Dr Lara Mikac - Smart device assembly for ionizing radiation sensor (WG5)

Host: Prof Attilio Converti, Universita degli Studi di Genova (DICCA), Italy [15 - 22nd of July 2019]

Figure 1: Assembled sensor for ionizing radiation connected with the PC

The purpose of this STSM was to assemble a small portable device for the detection of ionizing radiation from natural sources. The parts of the sensor that had to be assembled are the probe, Master, Geiger adapter and connecting cables. After successfully assembling smart device we have tested it by measuring samples. First, we have measured the background signal. Common background radiation goes from 0.040 to 0.100 μSv/h, depending on location. In our measurements the background radiation was from 8 to 14 nSv/h. In order to further test the radiation sensor we have used available samples and measured their radiation. In order to test the radiation sensor we used Americium extracted from a smoke detector. Am isotope form, Am-241, is used in smoke detectors in a very small amount (0.2 μg). In our case it showed significant signal enhancement compared to background levels of radiation. Another sample that showed substantial signal with direct contact with the probe, was dietary salt. The composition of the dietary salt was: KCl, NaCl (35%), potassium citrate, magnesium sulfate, magnesium carbonate and calcium carbonate. Low sodium or diet salt contains potassium chloride and accordingly the isotope potassium-40. Potassium chloride (Sigma Aldrich) also showed significant radiation but to a certain extent less than the dietary salt.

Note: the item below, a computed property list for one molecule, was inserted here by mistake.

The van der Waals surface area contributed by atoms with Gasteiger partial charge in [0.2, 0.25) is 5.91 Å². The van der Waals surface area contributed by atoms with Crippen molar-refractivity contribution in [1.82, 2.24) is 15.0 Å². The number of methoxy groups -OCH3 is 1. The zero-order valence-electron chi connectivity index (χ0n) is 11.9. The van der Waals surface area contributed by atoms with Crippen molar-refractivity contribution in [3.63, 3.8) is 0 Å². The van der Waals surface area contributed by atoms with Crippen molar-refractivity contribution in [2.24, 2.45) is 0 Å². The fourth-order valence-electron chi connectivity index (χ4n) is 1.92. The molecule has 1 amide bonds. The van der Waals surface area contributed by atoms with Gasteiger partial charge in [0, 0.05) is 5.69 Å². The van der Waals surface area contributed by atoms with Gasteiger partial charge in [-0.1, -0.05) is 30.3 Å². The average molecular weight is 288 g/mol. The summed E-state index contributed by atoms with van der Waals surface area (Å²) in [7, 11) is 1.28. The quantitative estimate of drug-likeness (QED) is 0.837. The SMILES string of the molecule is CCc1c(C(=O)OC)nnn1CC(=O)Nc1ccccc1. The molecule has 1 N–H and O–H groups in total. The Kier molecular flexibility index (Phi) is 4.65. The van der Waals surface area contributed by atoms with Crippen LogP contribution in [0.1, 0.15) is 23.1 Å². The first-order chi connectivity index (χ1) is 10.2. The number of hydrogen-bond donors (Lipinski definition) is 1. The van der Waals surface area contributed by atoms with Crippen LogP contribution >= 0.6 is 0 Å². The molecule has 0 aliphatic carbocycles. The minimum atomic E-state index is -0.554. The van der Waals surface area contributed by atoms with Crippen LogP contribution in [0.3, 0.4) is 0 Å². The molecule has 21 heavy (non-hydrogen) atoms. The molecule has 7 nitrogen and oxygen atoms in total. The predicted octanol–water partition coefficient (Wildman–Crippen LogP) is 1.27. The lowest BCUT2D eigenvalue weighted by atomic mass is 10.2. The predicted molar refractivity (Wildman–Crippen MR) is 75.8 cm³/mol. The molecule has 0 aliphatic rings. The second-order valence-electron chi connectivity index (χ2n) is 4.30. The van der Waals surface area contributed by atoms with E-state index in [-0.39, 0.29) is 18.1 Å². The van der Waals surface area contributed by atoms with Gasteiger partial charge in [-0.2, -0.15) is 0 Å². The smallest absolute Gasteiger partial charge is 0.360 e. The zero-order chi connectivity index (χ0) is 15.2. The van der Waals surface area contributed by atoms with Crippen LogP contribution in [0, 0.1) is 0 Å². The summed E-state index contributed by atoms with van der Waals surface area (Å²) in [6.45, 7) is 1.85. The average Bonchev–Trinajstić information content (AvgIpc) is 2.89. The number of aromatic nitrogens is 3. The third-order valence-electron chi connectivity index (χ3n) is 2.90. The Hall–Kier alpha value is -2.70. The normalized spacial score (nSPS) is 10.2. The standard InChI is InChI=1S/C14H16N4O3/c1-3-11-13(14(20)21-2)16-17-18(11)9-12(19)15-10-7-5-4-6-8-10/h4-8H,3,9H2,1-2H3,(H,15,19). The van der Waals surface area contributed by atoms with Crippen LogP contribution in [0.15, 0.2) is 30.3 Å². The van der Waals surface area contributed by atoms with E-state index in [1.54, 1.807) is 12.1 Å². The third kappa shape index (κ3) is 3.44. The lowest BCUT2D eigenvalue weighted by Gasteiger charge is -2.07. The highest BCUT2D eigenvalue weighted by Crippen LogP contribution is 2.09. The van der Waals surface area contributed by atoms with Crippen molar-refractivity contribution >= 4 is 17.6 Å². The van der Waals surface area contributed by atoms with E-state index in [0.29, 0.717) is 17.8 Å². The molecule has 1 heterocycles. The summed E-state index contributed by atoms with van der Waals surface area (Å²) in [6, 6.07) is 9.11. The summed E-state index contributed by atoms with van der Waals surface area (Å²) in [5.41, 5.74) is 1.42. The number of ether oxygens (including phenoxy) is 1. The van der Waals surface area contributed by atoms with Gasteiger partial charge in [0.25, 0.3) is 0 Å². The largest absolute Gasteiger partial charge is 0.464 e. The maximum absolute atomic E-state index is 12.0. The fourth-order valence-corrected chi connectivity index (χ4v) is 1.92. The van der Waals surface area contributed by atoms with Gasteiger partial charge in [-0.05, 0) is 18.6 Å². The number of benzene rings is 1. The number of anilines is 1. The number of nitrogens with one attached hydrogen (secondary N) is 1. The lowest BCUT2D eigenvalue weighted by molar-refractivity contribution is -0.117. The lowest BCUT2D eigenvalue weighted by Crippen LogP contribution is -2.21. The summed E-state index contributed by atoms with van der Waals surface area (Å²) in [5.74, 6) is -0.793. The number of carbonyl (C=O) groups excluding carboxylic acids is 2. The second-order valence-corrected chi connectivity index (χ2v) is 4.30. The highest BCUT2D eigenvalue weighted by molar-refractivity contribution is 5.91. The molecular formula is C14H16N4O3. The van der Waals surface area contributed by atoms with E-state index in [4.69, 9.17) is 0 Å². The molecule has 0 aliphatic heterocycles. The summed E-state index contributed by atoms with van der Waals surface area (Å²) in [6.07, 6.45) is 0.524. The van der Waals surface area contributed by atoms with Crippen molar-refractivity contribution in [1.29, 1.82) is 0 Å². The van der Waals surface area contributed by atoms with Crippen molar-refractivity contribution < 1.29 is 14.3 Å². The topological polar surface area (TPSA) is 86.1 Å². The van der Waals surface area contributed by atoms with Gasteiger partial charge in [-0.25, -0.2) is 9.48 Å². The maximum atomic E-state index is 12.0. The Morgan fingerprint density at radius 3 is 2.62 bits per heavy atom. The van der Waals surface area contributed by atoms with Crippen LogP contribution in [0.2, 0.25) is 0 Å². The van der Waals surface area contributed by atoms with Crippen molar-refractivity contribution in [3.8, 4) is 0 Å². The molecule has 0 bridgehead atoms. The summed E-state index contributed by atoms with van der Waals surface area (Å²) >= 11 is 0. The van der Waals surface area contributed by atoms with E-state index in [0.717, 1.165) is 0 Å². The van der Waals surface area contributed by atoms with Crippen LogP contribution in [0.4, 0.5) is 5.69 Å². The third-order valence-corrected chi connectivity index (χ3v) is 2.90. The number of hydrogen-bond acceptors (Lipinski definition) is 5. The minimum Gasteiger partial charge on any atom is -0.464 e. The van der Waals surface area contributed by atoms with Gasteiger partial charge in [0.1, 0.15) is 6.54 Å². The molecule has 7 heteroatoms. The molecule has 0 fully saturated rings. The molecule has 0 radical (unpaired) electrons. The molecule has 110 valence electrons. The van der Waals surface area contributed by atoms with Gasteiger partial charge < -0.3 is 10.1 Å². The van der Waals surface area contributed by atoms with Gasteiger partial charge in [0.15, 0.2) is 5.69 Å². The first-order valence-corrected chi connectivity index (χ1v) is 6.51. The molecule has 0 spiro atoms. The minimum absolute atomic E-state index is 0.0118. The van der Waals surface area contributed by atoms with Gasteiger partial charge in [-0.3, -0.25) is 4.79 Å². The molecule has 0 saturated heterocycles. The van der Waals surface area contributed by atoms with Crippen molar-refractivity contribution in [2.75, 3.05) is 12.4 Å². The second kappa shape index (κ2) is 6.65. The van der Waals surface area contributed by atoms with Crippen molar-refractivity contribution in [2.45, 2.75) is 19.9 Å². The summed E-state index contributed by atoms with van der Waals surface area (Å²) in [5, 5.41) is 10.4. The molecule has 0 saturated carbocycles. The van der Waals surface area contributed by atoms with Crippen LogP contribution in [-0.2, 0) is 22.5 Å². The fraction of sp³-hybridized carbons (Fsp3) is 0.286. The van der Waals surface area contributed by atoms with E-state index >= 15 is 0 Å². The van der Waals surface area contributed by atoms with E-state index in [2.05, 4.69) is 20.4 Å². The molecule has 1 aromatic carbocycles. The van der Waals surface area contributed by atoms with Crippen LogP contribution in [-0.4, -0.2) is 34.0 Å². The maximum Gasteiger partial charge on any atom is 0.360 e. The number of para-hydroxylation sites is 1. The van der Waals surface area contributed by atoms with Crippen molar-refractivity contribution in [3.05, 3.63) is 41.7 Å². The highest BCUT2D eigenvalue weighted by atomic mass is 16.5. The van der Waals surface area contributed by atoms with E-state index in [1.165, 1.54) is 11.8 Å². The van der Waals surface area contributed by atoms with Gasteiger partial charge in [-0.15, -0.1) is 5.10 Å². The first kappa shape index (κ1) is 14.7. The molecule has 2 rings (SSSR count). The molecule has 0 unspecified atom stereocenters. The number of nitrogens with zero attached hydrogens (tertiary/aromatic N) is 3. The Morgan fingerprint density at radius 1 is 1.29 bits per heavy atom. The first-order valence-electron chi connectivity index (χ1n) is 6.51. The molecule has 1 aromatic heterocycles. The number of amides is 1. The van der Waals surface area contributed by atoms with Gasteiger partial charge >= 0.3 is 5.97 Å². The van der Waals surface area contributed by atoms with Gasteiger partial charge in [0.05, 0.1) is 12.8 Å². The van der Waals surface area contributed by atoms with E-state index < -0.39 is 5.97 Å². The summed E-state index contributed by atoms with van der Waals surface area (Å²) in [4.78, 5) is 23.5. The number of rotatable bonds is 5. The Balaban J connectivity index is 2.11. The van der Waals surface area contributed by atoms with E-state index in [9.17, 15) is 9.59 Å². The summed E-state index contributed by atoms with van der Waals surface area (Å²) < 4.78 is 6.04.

The further experiments were directed to find out the best conditions to obtain the most accurate measurement results and to remove background radiation. For this purpose, we have used lead tube, closed at one end and thickness of the walls of around 3 mm, and put our probe (and sample) inside the Pb tube. Lead shielding helps protect from radiation because of its high molecular density and it is effective at stopping gamma rays and x-rays. Our list of samples also included quartz and ceramics and it showed that they possess small values of radiation.

One of the purposes of this STSM was to establish the better connections between the research groups from Laboratory of molecular physics and synthesis of new materials at Rudjer Boskovic Institute and host group from Universita degli Studi di Genova, in order to jointly apply for some regional and European project calls.

 

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